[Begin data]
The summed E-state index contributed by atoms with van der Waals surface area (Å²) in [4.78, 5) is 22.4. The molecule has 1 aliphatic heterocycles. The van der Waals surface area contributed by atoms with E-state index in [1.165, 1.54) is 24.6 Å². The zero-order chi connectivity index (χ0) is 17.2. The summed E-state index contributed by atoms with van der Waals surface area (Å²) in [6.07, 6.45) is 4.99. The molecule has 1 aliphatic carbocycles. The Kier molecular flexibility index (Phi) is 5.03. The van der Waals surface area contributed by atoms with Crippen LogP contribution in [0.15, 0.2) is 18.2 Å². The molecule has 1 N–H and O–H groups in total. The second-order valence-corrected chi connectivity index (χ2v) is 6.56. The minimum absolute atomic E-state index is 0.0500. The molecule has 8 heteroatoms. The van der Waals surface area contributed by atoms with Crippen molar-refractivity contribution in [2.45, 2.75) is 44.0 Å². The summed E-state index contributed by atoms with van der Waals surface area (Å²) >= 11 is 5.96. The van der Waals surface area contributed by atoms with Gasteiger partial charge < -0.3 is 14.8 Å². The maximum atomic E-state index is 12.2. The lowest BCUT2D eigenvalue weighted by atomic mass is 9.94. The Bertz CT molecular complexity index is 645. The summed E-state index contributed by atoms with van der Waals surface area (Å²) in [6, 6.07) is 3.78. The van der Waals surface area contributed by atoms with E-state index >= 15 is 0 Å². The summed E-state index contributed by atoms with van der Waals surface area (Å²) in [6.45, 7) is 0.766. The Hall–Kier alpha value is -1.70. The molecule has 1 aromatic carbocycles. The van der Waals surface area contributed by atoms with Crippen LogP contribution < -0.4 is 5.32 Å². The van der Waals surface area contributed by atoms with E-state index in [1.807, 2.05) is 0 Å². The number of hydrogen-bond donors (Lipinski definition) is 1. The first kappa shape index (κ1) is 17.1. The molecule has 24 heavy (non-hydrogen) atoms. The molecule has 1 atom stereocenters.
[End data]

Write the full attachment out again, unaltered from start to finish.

The summed E-state index contributed by atoms with van der Waals surface area (Å²) in [4.78, 5) is 22.4. The molecule has 1 aliphatic heterocycles. The van der Waals surface area contributed by atoms with E-state index in [1.165, 1.54) is 24.6 Å². The zero-order chi connectivity index (χ0) is 17.2. The summed E-state index contributed by atoms with van der Waals surface area (Å²) in [6.07, 6.45) is 4.99. The molecule has 1 aliphatic carbocycles. The Kier molecular flexibility index (Phi) is 5.03. The van der Waals surface area contributed by atoms with Crippen LogP contribution in [0.15, 0.2) is 18.2 Å². The molecule has 1 N–H and O–H groups in total. The second-order valence-corrected chi connectivity index (χ2v) is 6.56. The minimum absolute atomic E-state index is 0.0500. The molecule has 8 heteroatoms. The van der Waals surface area contributed by atoms with Crippen molar-refractivity contribution in [2.45, 2.75) is 44.0 Å². The summed E-state index contributed by atoms with van der Waals surface area (Å²) >= 11 is 5.96. The van der Waals surface area contributed by atoms with Gasteiger partial charge < -0.3 is 14.8 Å². The maximum atomic E-state index is 12.2. The lowest BCUT2D eigenvalue weighted by atomic mass is 9.94. The Bertz CT molecular complexity index is 645. The summed E-state index contributed by atoms with van der Waals surface area (Å²) in [6, 6.07) is 3.78. The van der Waals surface area contributed by atoms with E-state index >= 15 is 0 Å². The summed E-state index contributed by atoms with van der Waals surface area (Å²) in [6.45, 7) is 0.766. The Hall–Kier alpha value is -1.70. The molecule has 1 aromatic carbocycles. The van der Waals surface area contributed by atoms with Crippen LogP contribution < -0.4 is 5.32 Å². The van der Waals surface area contributed by atoms with E-state index in [1.807, 2.05) is 0 Å². The number of hydrogen-bond donors (Lipinski definition) is 1. The first kappa shape index (κ1) is 17.1. The molecule has 24 heavy (non-hydrogen) atoms. The molecule has 1 atom stereocenters.